According to a university study, students learn at a faster pace on carpet versus VCT. Carpet enhances learning by improving the activity space and creating a more “homelike” atmosphere. Students are more relaxed and more receptive with carpet.
Carpet provides outstanding acoustics. Testing has shown that carpet acts as both a superior floor covering and a versatile acoustical material. Carpet absorbs ten times more airborne noise than any other flooring material and as much as most other types of specialized acoustical material. Lower noise levels reduce disciplinary problems. Excessive sound will disrupt teaching and disturb adjacent classrooms. Since no other floor covering material offers a dual purpose such as this, the initial costs of carpet should be compared to hard-surface flooring with the addition of sound insulation materials. This aspect offers a unique perspective of the “total value” that carpet represents. Carpet offers a much better safety factor than any other floor covering.
According to the National Safety Council, falls are the number one cause for most indoor injuries. Wet or polished hard surfaces are a major contributing factor in a number of these cases. Fewer “fall down” injuries occur due to the non-skid surface of carpet. Carpet reduces the incidence of slips and falls in areas that were previously identified as “high accident” areas. Carpet’s ability to cushion falls and prevent serious injuries has limited medical costs and lowered litigation fees. A significant number of grocery stores are converting from tile to carpet due to safety considerations. Also less breakage occurs reducing inventory losses. Another advantage which was discovered by accident is less maintenance time is devoted to “dusting” bottles and cans. Carpet absorbs airborne dust and fungi whereas hard surfaces allow these particulates to remain airborne. In a classroom situation this is extremely important since classrooms are a breeding ground for various illnesses. Carpet can absorb these contaminants until they can be removed by proper maintenance. A recent study in two Florida classrooms indicated a lower airborne particulate count in an occupied, carpeted classroom than in an adjacent occupied VCT classroom despite a higher student population in the carpeted classroom. These respirable particles can increase visits to the school nurse and lower Average Daily Attendance (ADA) thus reducing federal funding . By increasing ADA funds this can lower the cost of carpet even further.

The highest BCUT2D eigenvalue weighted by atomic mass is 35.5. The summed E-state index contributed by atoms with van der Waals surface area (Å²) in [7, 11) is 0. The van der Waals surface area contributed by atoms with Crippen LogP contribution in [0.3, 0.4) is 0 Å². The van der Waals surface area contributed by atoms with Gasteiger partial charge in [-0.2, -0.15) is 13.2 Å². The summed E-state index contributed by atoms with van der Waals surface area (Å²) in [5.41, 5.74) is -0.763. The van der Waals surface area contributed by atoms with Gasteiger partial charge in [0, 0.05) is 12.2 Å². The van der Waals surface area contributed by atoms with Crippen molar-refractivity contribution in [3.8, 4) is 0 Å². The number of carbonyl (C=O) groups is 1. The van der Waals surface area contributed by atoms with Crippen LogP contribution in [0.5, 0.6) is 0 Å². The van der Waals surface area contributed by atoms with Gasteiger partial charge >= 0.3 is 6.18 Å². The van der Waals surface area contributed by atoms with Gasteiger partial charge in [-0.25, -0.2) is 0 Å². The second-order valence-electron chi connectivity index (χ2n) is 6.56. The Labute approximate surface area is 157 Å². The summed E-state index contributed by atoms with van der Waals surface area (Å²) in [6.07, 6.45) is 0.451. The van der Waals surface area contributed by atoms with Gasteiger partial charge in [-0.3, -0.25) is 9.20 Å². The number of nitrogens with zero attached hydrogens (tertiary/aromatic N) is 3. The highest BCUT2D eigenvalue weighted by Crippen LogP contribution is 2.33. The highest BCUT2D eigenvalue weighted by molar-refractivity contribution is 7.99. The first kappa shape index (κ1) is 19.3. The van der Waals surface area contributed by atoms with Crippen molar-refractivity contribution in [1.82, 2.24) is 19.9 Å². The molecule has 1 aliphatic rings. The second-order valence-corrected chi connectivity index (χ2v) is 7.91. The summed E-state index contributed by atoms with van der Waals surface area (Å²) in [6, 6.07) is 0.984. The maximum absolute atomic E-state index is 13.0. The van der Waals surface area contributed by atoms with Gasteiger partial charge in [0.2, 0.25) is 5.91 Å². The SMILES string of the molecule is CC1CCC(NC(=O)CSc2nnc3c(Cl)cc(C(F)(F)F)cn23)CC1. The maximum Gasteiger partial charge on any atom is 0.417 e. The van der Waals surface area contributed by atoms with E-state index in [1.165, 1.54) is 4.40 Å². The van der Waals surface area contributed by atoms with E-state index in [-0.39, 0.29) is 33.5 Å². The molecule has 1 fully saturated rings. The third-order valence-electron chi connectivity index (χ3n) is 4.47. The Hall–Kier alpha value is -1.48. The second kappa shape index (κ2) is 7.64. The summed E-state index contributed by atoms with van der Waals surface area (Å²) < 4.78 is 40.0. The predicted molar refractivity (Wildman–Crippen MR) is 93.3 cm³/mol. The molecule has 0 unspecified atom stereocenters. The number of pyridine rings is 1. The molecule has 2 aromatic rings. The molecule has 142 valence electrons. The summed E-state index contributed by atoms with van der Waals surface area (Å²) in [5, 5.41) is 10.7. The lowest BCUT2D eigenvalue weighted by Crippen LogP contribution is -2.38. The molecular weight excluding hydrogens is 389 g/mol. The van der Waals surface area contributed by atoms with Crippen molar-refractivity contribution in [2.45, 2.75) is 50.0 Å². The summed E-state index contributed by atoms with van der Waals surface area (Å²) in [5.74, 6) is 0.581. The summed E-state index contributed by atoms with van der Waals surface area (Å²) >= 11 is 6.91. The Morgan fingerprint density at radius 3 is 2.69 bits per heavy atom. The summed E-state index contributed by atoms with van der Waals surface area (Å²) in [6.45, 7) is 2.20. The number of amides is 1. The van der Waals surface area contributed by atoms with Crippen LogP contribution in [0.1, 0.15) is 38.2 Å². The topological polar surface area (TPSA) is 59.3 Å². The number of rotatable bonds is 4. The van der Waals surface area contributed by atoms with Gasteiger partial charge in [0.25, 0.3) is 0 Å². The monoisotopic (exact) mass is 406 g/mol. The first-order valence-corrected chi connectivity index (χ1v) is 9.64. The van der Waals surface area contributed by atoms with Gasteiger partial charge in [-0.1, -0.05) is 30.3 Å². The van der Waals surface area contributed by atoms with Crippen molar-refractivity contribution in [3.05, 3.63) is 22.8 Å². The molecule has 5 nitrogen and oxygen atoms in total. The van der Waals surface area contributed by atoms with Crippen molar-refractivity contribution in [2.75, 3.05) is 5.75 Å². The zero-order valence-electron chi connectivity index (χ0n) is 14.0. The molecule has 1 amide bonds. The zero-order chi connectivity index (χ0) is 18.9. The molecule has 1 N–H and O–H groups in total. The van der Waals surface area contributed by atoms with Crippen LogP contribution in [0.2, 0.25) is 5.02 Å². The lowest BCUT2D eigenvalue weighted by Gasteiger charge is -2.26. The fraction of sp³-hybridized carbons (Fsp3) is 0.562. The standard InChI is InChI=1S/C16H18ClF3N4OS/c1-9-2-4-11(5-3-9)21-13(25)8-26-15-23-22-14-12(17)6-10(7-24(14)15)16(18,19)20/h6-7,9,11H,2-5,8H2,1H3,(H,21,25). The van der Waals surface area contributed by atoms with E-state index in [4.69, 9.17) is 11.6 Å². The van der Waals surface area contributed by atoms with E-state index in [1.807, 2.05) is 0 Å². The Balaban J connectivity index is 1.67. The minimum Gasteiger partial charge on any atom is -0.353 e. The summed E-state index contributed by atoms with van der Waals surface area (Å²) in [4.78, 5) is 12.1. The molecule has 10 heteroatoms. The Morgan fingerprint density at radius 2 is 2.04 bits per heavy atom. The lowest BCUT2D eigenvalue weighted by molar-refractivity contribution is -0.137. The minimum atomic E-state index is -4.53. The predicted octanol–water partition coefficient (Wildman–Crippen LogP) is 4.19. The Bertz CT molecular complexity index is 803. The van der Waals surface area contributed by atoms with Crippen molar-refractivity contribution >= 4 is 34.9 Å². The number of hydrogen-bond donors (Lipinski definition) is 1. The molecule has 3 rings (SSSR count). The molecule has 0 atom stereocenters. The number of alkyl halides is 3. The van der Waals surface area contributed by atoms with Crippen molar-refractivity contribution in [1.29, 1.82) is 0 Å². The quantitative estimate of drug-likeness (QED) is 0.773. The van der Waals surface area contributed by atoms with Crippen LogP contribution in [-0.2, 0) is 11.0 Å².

Carpet provides a feeling of warmth with a higher R factor than other types of floor covering. The pile construction of carpet is a highly efficient thermal insulator. Carpet’s excellent insulation properties are one factor that is frequently overlooked when cost figures are evaluated. Studies indicate that carpet may aid in sustaining building temperatures over weekends and other non-use periods. Because of its insulation properties most day care centers and elementary schools install carpet to extend the usable learning space in classrooms to the floor. Children can work or play on the carpet as they do at home in total safety and comfort. Data confirms that carpet offers fifty-three percent more insulating capabilities than the finest hard surface floor covering material. While carpet is an excellent insulator and helps reduce energy costs it also offers a psychological effect of warmth and comfort. The cozy atmosphere that carpet creates is much more conducive to learning.
Carpet: More Durable, Cleanable and Affordable